Most of a year after their launch, the redesigned 2010 Subaru Outback and 2010 Subaru Legacy are selling like hotcakes. Subaru is on a roll, it seems, and we've noticed it in the brand's seemingly recession-proof sales figures. It was the only brand to post sales gains in 2008, and built on those numbers by another 15 percent in 2009 with no sign of slowing down in 2010.
Smartly, Subaru is mostly holding the line on pricing for its Legacy sedan and Outback crossover wagon. The base 2011 Subaru Legacy remains offered with a starting price of less than $20,000. But that base model isn't so barren. For $19,995—or $20,720 including the slightly higher $725 destination charge—you get power windows and locks, remote keyless entry, cruise control, air conditioning, tilt/telescope steering, a split fold-flat back seat, and a CD/MP3 sound system with auxiliary input and four speakers. New for 2011 are fold-in side mirrors.
For 2011, equipment hasn't changed significantly, but models with the harman kardon sound system now include XM Satellite Radio and a trial subscription.
Further upscale, the 2011 Legacy 2.5i Premium and 3.6R are unchanged, at $20,995 and $24,995, respectively, while the top Legacy 3.6R Limited starts at $28,295. Limited models come loaded with heated mirrors, upgraded wheels and tires, Bluetooth, special perforated-leather power heated seats, dual-zone climate control, a voice-control system, and more.
Subaru has eliminated the Legacy 2.5GT Premium trim and instead offers the sportier turbocharged model only in 2.5GT Limited guise, with its price up $405 to $31,395. Equipment now includes a standard moonroof as well as new carbon-fiber-look dash trim.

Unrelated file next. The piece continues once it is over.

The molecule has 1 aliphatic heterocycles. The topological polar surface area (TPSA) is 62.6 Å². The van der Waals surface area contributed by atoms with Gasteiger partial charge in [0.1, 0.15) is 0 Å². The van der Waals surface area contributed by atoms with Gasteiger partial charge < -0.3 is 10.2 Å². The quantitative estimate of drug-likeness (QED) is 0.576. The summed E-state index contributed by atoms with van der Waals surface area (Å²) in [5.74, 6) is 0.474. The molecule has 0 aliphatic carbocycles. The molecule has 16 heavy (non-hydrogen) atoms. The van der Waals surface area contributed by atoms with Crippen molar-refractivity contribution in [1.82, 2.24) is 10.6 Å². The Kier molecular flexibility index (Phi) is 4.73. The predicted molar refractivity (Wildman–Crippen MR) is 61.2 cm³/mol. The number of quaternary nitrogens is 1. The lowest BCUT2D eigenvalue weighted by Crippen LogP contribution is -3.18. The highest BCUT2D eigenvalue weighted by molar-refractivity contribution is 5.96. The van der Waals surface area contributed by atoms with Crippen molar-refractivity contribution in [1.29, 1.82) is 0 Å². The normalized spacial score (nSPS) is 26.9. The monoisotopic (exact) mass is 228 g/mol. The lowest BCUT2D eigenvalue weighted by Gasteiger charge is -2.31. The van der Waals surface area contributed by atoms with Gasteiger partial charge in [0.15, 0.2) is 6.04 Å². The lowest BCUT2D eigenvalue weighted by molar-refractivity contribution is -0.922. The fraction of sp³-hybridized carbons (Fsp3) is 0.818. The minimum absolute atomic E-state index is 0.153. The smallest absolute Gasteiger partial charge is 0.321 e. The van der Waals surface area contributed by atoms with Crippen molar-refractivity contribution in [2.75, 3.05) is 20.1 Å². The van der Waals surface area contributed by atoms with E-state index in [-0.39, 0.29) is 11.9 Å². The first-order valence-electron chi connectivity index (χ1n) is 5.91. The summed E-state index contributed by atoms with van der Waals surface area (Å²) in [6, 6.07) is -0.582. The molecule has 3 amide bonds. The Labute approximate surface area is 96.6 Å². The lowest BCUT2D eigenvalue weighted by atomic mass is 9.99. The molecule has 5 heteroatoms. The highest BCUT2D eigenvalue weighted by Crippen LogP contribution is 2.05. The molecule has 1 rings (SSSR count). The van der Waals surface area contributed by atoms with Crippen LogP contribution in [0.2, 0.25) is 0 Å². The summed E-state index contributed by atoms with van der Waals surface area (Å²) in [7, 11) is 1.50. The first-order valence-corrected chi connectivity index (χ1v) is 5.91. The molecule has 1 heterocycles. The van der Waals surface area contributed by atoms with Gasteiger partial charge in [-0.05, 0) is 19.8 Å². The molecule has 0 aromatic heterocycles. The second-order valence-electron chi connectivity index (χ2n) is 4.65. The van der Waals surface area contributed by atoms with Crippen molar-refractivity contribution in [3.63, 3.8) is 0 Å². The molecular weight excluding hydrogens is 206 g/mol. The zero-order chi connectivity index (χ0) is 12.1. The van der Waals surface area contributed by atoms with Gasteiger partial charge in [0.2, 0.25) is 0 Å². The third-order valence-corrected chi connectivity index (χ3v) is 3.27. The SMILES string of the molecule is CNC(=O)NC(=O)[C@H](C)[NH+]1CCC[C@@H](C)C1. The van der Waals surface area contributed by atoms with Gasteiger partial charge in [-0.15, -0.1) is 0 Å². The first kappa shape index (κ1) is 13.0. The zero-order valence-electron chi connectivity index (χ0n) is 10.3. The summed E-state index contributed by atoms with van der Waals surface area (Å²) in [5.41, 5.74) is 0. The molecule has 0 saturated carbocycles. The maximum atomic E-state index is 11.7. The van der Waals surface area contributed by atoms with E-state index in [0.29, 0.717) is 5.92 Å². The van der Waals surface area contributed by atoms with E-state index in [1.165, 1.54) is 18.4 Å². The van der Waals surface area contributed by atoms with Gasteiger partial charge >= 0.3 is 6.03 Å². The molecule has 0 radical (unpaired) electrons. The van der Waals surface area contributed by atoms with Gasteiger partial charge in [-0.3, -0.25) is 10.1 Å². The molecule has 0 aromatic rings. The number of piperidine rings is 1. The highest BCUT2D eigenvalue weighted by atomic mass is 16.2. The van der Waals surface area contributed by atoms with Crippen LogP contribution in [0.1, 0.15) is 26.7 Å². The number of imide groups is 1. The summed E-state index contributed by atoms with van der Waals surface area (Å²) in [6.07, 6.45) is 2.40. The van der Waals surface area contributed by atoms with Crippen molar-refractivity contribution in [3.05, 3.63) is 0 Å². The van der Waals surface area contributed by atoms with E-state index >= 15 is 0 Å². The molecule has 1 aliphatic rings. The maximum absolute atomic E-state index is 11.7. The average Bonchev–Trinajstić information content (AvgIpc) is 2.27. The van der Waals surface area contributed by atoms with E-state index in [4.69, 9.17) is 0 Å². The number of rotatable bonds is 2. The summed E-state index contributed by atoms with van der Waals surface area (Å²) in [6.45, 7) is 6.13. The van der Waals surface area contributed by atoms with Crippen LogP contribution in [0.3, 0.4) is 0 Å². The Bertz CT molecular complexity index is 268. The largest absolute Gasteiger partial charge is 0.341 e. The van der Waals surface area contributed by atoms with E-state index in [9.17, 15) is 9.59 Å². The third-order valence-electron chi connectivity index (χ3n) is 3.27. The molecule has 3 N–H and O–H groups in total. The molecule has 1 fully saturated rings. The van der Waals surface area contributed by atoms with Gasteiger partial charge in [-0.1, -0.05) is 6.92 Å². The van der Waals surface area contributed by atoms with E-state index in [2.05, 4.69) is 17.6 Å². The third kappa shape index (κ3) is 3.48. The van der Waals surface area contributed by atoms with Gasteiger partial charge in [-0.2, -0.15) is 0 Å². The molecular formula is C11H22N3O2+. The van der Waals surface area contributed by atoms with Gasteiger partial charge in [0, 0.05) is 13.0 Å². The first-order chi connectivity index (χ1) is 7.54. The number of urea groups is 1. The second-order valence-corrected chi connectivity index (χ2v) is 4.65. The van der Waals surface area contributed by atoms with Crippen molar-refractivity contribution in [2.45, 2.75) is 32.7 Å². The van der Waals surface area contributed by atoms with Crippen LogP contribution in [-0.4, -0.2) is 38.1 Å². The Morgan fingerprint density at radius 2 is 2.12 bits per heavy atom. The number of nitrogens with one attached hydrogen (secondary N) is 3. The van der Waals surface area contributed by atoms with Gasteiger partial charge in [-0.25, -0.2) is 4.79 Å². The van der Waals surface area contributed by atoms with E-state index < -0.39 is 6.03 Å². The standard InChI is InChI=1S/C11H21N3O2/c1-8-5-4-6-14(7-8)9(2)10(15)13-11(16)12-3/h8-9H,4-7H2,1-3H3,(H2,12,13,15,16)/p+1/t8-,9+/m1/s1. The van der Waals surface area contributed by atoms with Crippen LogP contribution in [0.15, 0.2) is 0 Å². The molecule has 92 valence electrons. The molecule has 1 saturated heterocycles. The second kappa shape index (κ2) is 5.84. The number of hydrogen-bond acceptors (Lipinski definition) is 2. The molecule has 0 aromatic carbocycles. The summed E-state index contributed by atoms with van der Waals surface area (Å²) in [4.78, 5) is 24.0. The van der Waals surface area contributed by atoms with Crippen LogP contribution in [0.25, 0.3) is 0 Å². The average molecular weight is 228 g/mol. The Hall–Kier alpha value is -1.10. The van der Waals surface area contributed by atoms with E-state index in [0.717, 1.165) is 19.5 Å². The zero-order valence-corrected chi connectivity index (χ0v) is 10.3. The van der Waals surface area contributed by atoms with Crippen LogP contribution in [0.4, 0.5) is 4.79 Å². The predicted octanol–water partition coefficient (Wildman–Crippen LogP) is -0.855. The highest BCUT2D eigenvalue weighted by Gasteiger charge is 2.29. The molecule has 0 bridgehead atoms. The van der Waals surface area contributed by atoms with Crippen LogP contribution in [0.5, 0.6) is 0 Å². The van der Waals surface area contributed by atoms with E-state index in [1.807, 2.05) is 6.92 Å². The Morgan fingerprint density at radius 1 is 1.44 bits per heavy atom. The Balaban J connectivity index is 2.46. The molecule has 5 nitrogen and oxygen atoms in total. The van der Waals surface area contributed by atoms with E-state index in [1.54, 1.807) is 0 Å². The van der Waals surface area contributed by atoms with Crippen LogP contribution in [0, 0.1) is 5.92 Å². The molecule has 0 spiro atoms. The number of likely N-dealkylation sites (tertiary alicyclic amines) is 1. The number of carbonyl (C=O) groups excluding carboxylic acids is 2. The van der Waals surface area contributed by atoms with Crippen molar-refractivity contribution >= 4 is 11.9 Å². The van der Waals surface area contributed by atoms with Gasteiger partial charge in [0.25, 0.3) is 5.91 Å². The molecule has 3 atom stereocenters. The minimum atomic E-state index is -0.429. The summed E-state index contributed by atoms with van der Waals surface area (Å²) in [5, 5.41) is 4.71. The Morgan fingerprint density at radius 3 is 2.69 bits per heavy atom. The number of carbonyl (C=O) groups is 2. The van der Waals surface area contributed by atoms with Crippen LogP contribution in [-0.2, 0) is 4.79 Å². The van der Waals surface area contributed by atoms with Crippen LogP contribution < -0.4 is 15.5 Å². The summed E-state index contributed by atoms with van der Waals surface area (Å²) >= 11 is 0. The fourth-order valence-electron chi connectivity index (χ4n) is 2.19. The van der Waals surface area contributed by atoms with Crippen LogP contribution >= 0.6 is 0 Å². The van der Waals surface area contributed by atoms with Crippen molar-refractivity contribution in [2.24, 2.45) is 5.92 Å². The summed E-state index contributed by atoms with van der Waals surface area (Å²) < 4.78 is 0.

The 2011 Subaru Outback is up just $200 from 2010; it now starts at $23,195, or $23,920 including destination. Base sticker of the Outback 2.5i Premium is now at $24,495, while the top Outback 3.6R Limited starts at $31,495.
Plus of course both of these models have IIHS Top Safety Pick Status, which this year requires top scores for the new rollover (roof crush) test, along with front, side, and rear tests. ABS, Brake Assist, electronic stability control, front active headrests, and side and side-curtain airbags are also included across both model lines.
As for 2011, 2.5i models include a 170-horsepower, 2.5-liter horizontally opposed ('flat') four-cylinder engine, while 2.5GT models (Legacy only) get a 265-hp, 2.5-liter turbocharged four and 3.6R models have a 256-hp, 3.6-liter flat-six. A six-speed manual is standard on all four-cylinder models, but a CVT is available on 2.5i variants; all 3.6R models come with a five-speed automatic.
For both models, TheCarConnection.com appreciates the roomier, quieter cabin and more refined driving feel versus pre-2010 models, along with acceleration for 2.5GT and 3.6R models. Based on Subaru's astounding sales trajectory, we're betting that shoppers are liking what they see, too.
This story originally appeared at The Car Connection